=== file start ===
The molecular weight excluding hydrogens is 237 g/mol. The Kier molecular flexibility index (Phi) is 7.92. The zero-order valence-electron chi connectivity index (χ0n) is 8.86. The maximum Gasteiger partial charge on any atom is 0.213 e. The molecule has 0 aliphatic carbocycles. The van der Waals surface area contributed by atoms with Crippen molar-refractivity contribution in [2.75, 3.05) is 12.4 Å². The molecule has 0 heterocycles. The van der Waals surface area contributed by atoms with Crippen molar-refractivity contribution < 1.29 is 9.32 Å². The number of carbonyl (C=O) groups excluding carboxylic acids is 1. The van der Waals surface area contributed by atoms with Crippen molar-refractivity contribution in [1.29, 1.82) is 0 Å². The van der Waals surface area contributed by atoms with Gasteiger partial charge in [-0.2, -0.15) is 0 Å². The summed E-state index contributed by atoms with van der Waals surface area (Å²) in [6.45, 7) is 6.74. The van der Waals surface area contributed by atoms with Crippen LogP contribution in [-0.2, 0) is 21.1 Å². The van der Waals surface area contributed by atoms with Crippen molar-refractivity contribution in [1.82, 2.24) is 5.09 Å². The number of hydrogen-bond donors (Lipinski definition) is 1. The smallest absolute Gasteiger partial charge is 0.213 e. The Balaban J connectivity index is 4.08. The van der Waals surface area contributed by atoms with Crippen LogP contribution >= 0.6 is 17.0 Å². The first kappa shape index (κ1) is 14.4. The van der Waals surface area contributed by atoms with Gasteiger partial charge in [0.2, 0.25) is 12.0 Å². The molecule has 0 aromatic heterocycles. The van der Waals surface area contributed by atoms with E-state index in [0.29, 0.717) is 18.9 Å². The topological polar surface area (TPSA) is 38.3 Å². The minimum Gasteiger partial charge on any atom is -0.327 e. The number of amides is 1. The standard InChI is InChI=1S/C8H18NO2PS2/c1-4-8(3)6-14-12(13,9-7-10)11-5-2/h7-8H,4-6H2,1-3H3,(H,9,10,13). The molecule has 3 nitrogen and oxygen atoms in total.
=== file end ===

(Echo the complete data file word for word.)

The molecular weight excluding hydrogens is 237 g/mol. The Kier molecular flexibility index (Phi) is 7.92. The zero-order valence-electron chi connectivity index (χ0n) is 8.86. The maximum Gasteiger partial charge on any atom is 0.213 e. The molecule has 0 aliphatic carbocycles. The van der Waals surface area contributed by atoms with Crippen molar-refractivity contribution in [2.75, 3.05) is 12.4 Å². The molecule has 0 heterocycles. The van der Waals surface area contributed by atoms with Crippen molar-refractivity contribution < 1.29 is 9.32 Å². The number of carbonyl (C=O) groups excluding carboxylic acids is 1. The van der Waals surface area contributed by atoms with Crippen molar-refractivity contribution in [1.29, 1.82) is 0 Å². The van der Waals surface area contributed by atoms with Gasteiger partial charge in [-0.2, -0.15) is 0 Å². The summed E-state index contributed by atoms with van der Waals surface area (Å²) in [6.45, 7) is 6.74. The van der Waals surface area contributed by atoms with Crippen LogP contribution in [-0.2, 0) is 21.1 Å². The van der Waals surface area contributed by atoms with Crippen molar-refractivity contribution in [1.82, 2.24) is 5.09 Å². The number of hydrogen-bond donors (Lipinski definition) is 1. The smallest absolute Gasteiger partial charge is 0.213 e. The Balaban J connectivity index is 4.08. The van der Waals surface area contributed by atoms with Crippen LogP contribution >= 0.6 is 17.0 Å². The first kappa shape index (κ1) is 14.4. The van der Waals surface area contributed by atoms with Gasteiger partial charge in [0.2, 0.25) is 12.0 Å². The molecule has 0 aromatic heterocycles. The van der Waals surface area contributed by atoms with E-state index in [0.29, 0.717) is 18.9 Å². The topological polar surface area (TPSA) is 38.3 Å². The minimum Gasteiger partial charge on any atom is -0.327 e. The number of amides is 1. The standard InChI is InChI=1S/C8H18NO2PS2/c1-4-8(3)6-14-12(13,9-7-10)11-5-2/h7-8H,4-6H2,1-3H3,(H,9,10,13). The molecule has 3 nitrogen and oxygen atoms in total.